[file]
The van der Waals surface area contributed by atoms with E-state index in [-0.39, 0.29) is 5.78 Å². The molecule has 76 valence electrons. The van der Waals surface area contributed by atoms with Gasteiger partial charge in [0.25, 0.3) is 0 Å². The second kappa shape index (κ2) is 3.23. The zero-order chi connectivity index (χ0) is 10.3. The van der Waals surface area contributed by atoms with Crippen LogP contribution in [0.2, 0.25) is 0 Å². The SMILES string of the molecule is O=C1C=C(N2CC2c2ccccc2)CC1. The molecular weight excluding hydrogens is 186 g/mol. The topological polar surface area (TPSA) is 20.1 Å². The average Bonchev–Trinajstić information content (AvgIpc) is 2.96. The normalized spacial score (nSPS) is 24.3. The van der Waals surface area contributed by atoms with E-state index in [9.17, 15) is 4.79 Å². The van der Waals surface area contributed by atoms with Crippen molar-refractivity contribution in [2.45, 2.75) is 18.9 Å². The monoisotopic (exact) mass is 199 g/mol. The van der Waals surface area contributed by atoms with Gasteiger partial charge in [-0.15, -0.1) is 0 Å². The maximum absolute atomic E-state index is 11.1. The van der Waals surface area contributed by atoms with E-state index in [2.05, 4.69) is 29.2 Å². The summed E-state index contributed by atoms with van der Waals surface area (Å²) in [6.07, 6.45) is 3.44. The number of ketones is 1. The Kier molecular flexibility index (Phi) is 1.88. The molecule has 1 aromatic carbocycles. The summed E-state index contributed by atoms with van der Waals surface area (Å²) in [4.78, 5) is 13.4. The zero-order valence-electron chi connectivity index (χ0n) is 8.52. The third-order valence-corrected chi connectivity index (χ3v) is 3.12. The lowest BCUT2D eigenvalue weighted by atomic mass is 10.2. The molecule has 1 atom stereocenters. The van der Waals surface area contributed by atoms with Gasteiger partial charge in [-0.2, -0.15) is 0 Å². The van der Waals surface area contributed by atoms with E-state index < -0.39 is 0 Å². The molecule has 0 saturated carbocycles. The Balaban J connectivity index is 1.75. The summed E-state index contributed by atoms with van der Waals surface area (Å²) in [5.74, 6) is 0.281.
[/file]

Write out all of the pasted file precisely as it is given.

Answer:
The van der Waals surface area contributed by atoms with E-state index in [-0.39, 0.29) is 5.78 Å². The molecule has 76 valence electrons. The van der Waals surface area contributed by atoms with Gasteiger partial charge in [0.25, 0.3) is 0 Å². The second kappa shape index (κ2) is 3.23. The zero-order chi connectivity index (χ0) is 10.3. The van der Waals surface area contributed by atoms with Crippen LogP contribution in [0.2, 0.25) is 0 Å². The SMILES string of the molecule is O=C1C=C(N2CC2c2ccccc2)CC1. The molecular weight excluding hydrogens is 186 g/mol. The topological polar surface area (TPSA) is 20.1 Å². The average Bonchev–Trinajstić information content (AvgIpc) is 2.96. The normalized spacial score (nSPS) is 24.3. The van der Waals surface area contributed by atoms with E-state index in [9.17, 15) is 4.79 Å². The van der Waals surface area contributed by atoms with Crippen molar-refractivity contribution in [2.45, 2.75) is 18.9 Å². The monoisotopic (exact) mass is 199 g/mol. The van der Waals surface area contributed by atoms with Gasteiger partial charge in [-0.15, -0.1) is 0 Å². The maximum absolute atomic E-state index is 11.1. The van der Waals surface area contributed by atoms with E-state index in [2.05, 4.69) is 29.2 Å². The summed E-state index contributed by atoms with van der Waals surface area (Å²) in [6.07, 6.45) is 3.44. The number of ketones is 1. The Kier molecular flexibility index (Phi) is 1.88. The molecule has 1 aromatic carbocycles. The summed E-state index contributed by atoms with van der Waals surface area (Å²) in [4.78, 5) is 13.4. The zero-order valence-electron chi connectivity index (χ0n) is 8.52. The third-order valence-corrected chi connectivity index (χ3v) is 3.12. The lowest BCUT2D eigenvalue weighted by atomic mass is 10.2. The molecule has 1 atom stereocenters. The van der Waals surface area contributed by atoms with Gasteiger partial charge in [-0.2, -0.15) is 0 Å². The van der Waals surface area contributed by atoms with E-state index < -0.39 is 0 Å². The molecule has 0 saturated carbocycles. The Balaban J connectivity index is 1.75. The summed E-state index contributed by atoms with van der Waals surface area (Å²) in [5.74, 6) is 0.281.